|Zhang, Yifan - UMD COLLEGE PK, MD|
|Emily, Ye - UMD COLLEGE PK, MD|
|Cripe, Jennifer - FSDA, TALLAHASSEE, FL|
|Hall, Grace - FSDA, TALLAHASSEE, FL|
|Meng, Jianghong - UMD COLLEGE PK, MD|
Submitted to: International Journal of Food Microbiology
Publication Type: Peer Reviewed Journal
Publication Acceptance Date: May 6, 2006
Publication Date: January 1, 2007
Citation: Zhang, Y., Emily, Y., Cripe, J., Hall, G., Bhagwat, A.A., Meng, J. 2007. Characterization of listeria monocytogenes isolated from retail food. International Journal of Food Microbiology. 113:47-53. Interpretive Summary: Listeria monocytogenes is an important food-borne pathogen that can have a high mortality rate if consumed in high numbers. The severity of the illness also varies among various strains of this pathogen. Only limited information exists related to growth, biochemical and genetic characteristics of L. monocytogenes strains isolated from ready-to-eat foods. We used DNA-based analysis in combination with antibiotic resistance profiles to classify 167 different L. monocytogenes isolates obtained from retail foods. The characterization of L. monocytogenes isolates with the proposed scheme enabled us to determine the potential risk associated with individual strains. Both the food-preparation industry and consumers will benefit from the results of this research.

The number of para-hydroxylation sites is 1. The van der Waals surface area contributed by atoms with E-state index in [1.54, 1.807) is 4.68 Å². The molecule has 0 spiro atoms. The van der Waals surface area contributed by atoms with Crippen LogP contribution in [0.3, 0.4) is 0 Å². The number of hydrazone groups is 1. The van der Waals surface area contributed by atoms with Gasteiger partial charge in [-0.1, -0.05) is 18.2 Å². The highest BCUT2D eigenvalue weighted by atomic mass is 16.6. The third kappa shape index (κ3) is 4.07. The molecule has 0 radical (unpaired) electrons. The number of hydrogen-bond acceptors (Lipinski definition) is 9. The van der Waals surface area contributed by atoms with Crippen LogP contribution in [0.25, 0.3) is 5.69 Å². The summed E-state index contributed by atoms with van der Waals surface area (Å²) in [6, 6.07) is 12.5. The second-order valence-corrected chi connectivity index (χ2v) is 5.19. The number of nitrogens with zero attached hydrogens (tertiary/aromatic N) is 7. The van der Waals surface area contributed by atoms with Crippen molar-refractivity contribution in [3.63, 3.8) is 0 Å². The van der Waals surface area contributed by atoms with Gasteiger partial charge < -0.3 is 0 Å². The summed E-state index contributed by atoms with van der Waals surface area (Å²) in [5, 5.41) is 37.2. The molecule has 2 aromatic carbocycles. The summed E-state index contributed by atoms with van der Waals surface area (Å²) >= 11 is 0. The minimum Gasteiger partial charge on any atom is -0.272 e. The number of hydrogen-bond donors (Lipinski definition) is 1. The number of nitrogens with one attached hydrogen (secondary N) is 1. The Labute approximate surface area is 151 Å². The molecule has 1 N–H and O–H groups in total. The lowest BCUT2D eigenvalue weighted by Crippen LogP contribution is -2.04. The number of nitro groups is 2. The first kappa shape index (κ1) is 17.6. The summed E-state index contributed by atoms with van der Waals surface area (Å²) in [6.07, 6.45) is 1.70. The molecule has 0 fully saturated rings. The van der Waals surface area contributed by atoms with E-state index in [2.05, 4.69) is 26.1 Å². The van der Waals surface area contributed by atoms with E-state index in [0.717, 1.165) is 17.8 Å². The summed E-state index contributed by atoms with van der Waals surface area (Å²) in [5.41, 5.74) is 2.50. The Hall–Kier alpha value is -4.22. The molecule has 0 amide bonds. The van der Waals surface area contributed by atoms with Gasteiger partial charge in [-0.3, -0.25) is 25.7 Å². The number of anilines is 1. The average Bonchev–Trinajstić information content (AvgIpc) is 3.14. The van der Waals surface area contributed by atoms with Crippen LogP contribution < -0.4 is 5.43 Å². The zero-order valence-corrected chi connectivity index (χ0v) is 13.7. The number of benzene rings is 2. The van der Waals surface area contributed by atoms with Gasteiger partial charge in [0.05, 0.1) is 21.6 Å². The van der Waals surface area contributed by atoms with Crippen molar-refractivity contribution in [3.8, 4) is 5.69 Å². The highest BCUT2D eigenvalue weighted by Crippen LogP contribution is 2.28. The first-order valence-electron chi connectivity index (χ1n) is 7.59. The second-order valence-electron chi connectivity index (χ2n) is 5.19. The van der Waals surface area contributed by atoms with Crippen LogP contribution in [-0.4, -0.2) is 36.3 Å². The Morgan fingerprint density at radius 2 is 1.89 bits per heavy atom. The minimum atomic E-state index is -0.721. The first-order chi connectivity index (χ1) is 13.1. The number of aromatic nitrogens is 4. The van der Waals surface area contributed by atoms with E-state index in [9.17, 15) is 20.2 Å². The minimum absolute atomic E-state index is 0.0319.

Technical Abstract: Listeria monocytogenes isolates (n = 167) recovered from retail deli meats, raw chickens and fresh produce samples were characterized by serogroup identification using PCR, genotyping using pulsed-field gel electrophoresis (PFGE) and antimicrobial susceptibility testing. Five L. monocytogenes serogroups were identified among the 167 isolates: 68 isolates (41%) belonged to serogroup 1/2b, 3b, 53 isolates (32%) to serogroup 4b, 4d, 4e, 43 isolates (26%) to serogroup 1/2a, 3a, 2 isolates (1.2%) from serogroup 1/2c, 3c and only 1 isolate (0.6%) to serogroup 4a, 4c. PFGE generated 120 patterns and correlated well with PCR serogrouping. Most L. monocytogenes isolates were resistant to sulfonamide (73%) and some were resistant to tetracycline (8.4%) and ciprofloxacin (1.8%). Tetracycline resistance was conjugatively transferable and the tet(M) gene was identified from 14 tetracycline resistant isolates as well as their transconjugants. These findings indicate that L. monocytogenes strains present in food were diverse and resistance to one or more antibiotics among these isolates was common. In addition, the potential presence of serotype 4b in all food categories raised a public health concern as serotype 4b has been the number one serotype associated with human listeriosis.